I think faith is a very personal thing. I think each one of us must decide what we believe. I think each one of us must develop our own relationship with our faith, our beliefs, and our God.
Setting aside the fact that many Mississippians are perfectly content to live happy and productive lives in which they need no supernatural agents, Sessions is right. Each of us does decide what we believe. For some of us, it is preferable to live in the real world than to participate in the maintenance of one we suspect to be false. For us, the relevance of the Jesus myth lies primarily in the disdain and hatred we receive from many Mississippians calling themselves Christians.

Obama: U.S. Not Christian Nation

Breaking news today. During a speech in Turkey, President Obama confirmed what many in the reality-based community have long known: the United States is NOT a Christian nation. Here is the video:

"Jesus is Christmas" in April

Christmas tree 2005 croppedImage by ndrwfgg via Flickr

One thing I see plenty of in Mississippi is pro-Christian slogans on signs, billboards, bumper stickers, and the like. I was driving to work just the other day and found myself behind a truck with a bumper sticker I hadn't seen before. It simply said, "Jesus is Christmas" and had a picture of a decorated Christmas tree. Based on the visible wear, it was clear that the sticker had been on the truck for some time. What sort of person would drive around with a Christmas sticker on their truck year round? And what a bizarre statement!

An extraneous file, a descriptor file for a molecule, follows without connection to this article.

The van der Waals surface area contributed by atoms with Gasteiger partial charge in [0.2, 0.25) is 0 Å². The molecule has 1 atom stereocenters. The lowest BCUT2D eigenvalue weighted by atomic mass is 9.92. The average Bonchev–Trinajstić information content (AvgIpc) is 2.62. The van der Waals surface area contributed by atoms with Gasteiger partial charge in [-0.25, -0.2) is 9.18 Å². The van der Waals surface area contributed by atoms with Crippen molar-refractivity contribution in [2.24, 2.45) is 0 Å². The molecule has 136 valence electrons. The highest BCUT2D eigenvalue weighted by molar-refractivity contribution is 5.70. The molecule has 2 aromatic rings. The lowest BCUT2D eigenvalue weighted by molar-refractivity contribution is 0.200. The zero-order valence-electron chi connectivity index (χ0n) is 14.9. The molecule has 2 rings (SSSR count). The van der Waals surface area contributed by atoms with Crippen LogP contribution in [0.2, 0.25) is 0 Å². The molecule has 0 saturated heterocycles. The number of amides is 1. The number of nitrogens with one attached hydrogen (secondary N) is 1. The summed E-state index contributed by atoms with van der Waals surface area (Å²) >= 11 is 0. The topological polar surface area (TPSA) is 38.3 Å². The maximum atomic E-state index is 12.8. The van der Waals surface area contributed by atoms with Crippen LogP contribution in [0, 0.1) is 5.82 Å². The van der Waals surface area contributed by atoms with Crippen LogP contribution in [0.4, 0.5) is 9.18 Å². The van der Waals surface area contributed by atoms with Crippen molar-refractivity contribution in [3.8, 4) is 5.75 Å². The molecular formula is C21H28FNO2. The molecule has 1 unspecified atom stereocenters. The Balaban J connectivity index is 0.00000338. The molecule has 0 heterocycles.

Is there anything that isn't Jesus to Christians? If not, isn't the claim that one has a personal relationship with Jesus awfully similar to saying that one has a relationship to oneself?

I wonder if the driver of this truck thinks about Christmas year round. I wonder if he feels that he is occupied with some sort of war where evil atheists are attempting to destroy his holiday. Or maybe he does not think about much at all. Perhaps the sticker is there because his church or Fox "News" told him that he should affix it to his car.